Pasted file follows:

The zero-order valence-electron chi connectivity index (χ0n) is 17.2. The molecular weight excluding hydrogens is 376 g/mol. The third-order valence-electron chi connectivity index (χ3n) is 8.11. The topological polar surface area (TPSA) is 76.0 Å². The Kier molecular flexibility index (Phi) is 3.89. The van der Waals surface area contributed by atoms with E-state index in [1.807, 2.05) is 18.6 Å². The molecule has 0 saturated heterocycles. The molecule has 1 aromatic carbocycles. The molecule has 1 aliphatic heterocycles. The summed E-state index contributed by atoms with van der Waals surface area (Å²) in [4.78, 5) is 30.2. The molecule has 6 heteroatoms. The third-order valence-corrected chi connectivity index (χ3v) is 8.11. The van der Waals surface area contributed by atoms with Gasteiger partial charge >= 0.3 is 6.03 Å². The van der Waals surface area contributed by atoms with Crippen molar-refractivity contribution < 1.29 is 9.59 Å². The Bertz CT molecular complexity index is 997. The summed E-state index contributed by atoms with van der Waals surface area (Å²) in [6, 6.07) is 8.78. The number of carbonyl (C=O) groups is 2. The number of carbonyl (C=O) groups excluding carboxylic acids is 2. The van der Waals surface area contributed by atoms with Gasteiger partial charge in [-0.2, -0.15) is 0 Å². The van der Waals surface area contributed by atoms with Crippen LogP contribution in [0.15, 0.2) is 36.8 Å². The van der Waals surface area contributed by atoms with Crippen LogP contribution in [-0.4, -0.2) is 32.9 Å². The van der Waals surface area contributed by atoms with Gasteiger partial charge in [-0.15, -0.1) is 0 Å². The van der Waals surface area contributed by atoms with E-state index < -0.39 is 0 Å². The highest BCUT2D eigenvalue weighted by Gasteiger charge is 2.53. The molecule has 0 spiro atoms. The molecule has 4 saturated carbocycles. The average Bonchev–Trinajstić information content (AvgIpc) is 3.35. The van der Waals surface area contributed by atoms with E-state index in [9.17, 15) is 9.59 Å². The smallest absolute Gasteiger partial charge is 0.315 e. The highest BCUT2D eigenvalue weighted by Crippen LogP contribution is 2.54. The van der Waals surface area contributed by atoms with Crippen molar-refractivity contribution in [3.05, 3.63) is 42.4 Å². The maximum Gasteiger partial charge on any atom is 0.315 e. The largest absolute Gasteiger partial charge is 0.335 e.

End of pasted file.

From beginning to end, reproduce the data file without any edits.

The zero-order valence-electron chi connectivity index (χ0n) is 17.2. The molecular weight excluding hydrogens is 376 g/mol. The third-order valence-electron chi connectivity index (χ3n) is 8.11. The topological polar surface area (TPSA) is 76.0 Å². The Kier molecular flexibility index (Phi) is 3.89. The van der Waals surface area contributed by atoms with E-state index in [1.807, 2.05) is 18.6 Å². The molecule has 0 saturated heterocycles. The molecule has 1 aromatic carbocycles. The molecule has 1 aliphatic heterocycles. The summed E-state index contributed by atoms with van der Waals surface area (Å²) in [4.78, 5) is 30.2. The molecule has 6 heteroatoms. The third-order valence-corrected chi connectivity index (χ3v) is 8.11. The van der Waals surface area contributed by atoms with Gasteiger partial charge >= 0.3 is 6.03 Å². The van der Waals surface area contributed by atoms with Crippen molar-refractivity contribution < 1.29 is 9.59 Å². The Bertz CT molecular complexity index is 997. The summed E-state index contributed by atoms with van der Waals surface area (Å²) in [6, 6.07) is 8.78. The number of carbonyl (C=O) groups is 2. The number of carbonyl (C=O) groups excluding carboxylic acids is 2. The van der Waals surface area contributed by atoms with Gasteiger partial charge in [-0.2, -0.15) is 0 Å². The van der Waals surface area contributed by atoms with Crippen LogP contribution in [0.15, 0.2) is 36.8 Å². The van der Waals surface area contributed by atoms with Crippen LogP contribution in [-0.4, -0.2) is 32.9 Å². The van der Waals surface area contributed by atoms with Gasteiger partial charge in [-0.15, -0.1) is 0 Å². The van der Waals surface area contributed by atoms with E-state index < -0.39 is 0 Å². The highest BCUT2D eigenvalue weighted by Gasteiger charge is 2.53. The molecule has 0 spiro atoms. The molecule has 4 saturated carbocycles. The average Bonchev–Trinajstić information content (AvgIpc) is 3.35. The van der Waals surface area contributed by atoms with E-state index in [9.17, 15) is 9.59 Å². The smallest absolute Gasteiger partial charge is 0.315 e. The highest BCUT2D eigenvalue weighted by Crippen LogP contribution is 2.54. The van der Waals surface area contributed by atoms with Crippen molar-refractivity contribution in [3.05, 3.63) is 42.4 Å². The maximum Gasteiger partial charge on any atom is 0.315 e. The largest absolute Gasteiger partial charge is 0.335 e.